Co­me­dian Vivek Mah­bubani on be­ing “That In­dian”

Com­edy was just an item on Vivek Mah­bubani’s to-do list un­til he won the Chi­nese divi­sion of the HK In­ter­na­tional Com­edy Fes­ti­val in 2007. Hong Kong born and bred, he now splits his time be­tween run­ning a web de­sign busi­ness and mak­ing peo­ple laugh. He te

HK Magazine - - NEWS -

I grew up in the best of times in Hong Kong: The 80s.

When I was lit­tle, I wanted to be a bus driver.

Bus driv­ers were to me the clos­est thing to a race car driver.

They would de­cide if you got to your des­ti­na­tion fast, or slow. I liked the idea of be­ing in con­trol.

Be­ing a kid is cool be­cause it’s sim­ple: You get up, go to school, meet your friends, watch car­toons, play games out­side.

With­out the in­ter­net, it was ob­vi­ously even bet­ter. To­day, kids have to deal with a lot more peer pres­sure be­cause of the in­ter­net.

To those liv­ing over­seas, hap­pi­ness is a walk in the park, a coffee with a friend.

But hap­pi­ness to­day in Hong Kong is when you’re alone in the lift with your fin­ger on the “door close” but­ton as you see some­one run­ning to­wards it.

As the doors are clos­ing you’re like, “Oh my god, I’m get­ting bet­ter at this!”

Co­me­di­ans joke about th­ese things, but then you re­al­ize it’s ac­tu­ally pretty tragic. Hongkongers are too com­pet­i­tive, but in­stead of be­ing com­pet­i­tive with the rest of the world, we’re com­pet­i­tive with our­selves.

If you asked me if I’d leave Hong Kong, five years ago, I would’ve said no. Now, I can­not say I’ll never leave Hong Kong.

Hong Kong has evolved. The men­tal­ity has shifted, ev­ery­one is think­ing a cer­tain way. They’re think­ing about China is­sues. But life is much more than pol­i­tics.

The more I travel, the more I re­al­ize that Hong Kong has got a lot of good stuff as well.

Why are we all com­plain­ing? Rather than whine about not be­ing able to buy a flat, let’s en­joy what we do have. You’re never go­ing to have ev­ery­thing per­fect, any­way.

I was in Sydney and had a cou­ple of hours be­fore a gig, so I wanted to go ex­plore. I looked at the sign and it said, “Next train: 28 min­utes.” Then I came back to Hong Kong, where we com­plain about the next train tak­ing three min­utes.

Things here are de­clin­ing in no­tice­able ways. Do I want to raise kids in an en­vi­ron­ment where English us­age is get­ting worse?

I’d want them to grow up in a more in­ter­na­tional, mul­ti­lin­gual en­vi­ron­ment, but nowa­days ev­ery­thing is sub­ti­tled, trans­lated, and there aren’t many English TV pro­grams any­more.

But I would want my kids to go to a lo­cal school. I firmly be­lieve that if you’re in a dif­fer­ent coun­try or city, you must blend in and be as lo­cal as the next guy.

I went to a lo­cal school. Af­ter I came in sec­ond from last in Pri­mary Two Chi­nese, I spent three hours a day af­ter school prac­tis­ing my Chi­nese at a tu­to­rial cen­tre, right up to Pri­mary Six.

There were no celebrity tu­tors back then, just a bunch of aun­ties and un­cles mak­ing sure you wrote Chi­nese char­ac­ters in the cor­rect or­der.

I hated it. While my friends were like, “Woohoo! School’s over!” I was like, “Nooo—can I get de­ten­tion?!” just so I could avoid hav­ing those af­ter-school lessons.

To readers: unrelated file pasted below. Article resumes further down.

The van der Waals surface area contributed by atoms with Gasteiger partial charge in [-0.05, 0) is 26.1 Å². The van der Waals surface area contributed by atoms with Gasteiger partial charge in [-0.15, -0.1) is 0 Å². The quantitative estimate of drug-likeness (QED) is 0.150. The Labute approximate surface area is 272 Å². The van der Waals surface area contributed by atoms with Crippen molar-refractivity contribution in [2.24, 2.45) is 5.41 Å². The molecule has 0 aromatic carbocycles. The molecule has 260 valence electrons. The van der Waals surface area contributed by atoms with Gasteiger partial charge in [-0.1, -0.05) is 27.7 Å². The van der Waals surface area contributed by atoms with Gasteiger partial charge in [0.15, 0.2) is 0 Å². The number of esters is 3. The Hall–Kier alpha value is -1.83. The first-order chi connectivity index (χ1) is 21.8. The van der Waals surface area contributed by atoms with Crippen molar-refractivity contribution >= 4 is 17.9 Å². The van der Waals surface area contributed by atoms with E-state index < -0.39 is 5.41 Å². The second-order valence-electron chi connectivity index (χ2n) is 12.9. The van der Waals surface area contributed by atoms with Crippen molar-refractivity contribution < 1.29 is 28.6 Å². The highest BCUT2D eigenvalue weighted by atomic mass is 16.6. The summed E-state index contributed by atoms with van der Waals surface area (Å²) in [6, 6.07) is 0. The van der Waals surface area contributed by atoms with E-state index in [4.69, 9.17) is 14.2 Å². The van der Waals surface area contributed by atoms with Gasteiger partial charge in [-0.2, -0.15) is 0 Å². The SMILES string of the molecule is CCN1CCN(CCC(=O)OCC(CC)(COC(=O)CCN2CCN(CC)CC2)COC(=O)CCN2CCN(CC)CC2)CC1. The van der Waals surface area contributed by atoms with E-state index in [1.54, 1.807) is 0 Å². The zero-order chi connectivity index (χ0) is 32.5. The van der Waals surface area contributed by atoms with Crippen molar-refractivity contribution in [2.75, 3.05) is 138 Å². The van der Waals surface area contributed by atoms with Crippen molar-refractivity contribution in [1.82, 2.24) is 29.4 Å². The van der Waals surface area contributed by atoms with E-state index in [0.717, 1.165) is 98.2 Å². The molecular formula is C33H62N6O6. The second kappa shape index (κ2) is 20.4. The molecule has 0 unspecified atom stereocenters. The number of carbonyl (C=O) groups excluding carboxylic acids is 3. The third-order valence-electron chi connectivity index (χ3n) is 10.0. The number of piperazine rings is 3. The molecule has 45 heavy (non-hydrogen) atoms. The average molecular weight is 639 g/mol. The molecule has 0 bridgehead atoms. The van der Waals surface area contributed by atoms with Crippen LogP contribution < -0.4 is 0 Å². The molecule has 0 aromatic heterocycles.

There have been times when I’ve been with my Chi­nese friends and just wanted to fit in. I try to re­mind my­self what my mom told me, that my race is not my fault.

I get the ben­e­fit of be­ing ap­plauded for speak­ing Can­tonese, but when a lo­cal per­son speaks English, peo­ple ask them if they’re “too good” for Can­tonese.

Nine years ago, peo­ple saw me and went, “In­dian.” Now, they’re like, “Is he that In­dian?”

Peo­ple now know I speak Can­tonese, so my jokes have to be more than just an In­dian speak­ing Can­tonese.

I used to talk about the weird mis­un­der­stand­ings peo­ple had about me. Now, I talk about life in gen­eral, and peo­ple iden­tify with that.

With­out re­al­iz­ing it, I’ve been build­ing bridges. We’re all the same. We all want to get on that train, or that minibus.

I ap­pre­ci­ate it when peo­ple come up to tell me I’ve done a good job: In Hong Kong, it’s not com­mon for peo­ple to come up to say some­thing.

The most dif­fi­cult part about be­ing a co­me­dian is peo­ple ex­pect you to be funny 24/7, and they get dis­ap­pointed when you aren’t.

I was booed off­stage once, like no­body cared whether I ex­isted. There are mo­ments when I get re­ally an­noyed, but never to the point of quit­ting.

Af­ter grad­u­at­ing from the City Univer­sity of Hong Kong, I taught cre­ative me­dia there for one se­mes­ter. Then I got can­cer. I learned that time is valu­able and you’ll never be ready for stuff.

Maybe if it wasn’t for can­cer, I’d still be wait­ing to be ready for com­edy. If can­cer didn’t kill me, what’s a room full of peo­ple not laugh­ing go­ing to do?

What I love most about my job is that I’m in con­trol. No­body can take my re­wards, but at the same time I have no one but my­self to blame.

When you die on stage, you can’t be like, “Oh, that’s ‘cause the lights weren’t good.” No, dude, you were not good. You just have to suck it up.


Mah­bubani per­forms in Can­tonese at the monthly “Vivek n Friends” show at Think Cafe in Cause­way Bay, and in English at Take­Out Com­edy. See de­tails at fun­ny­

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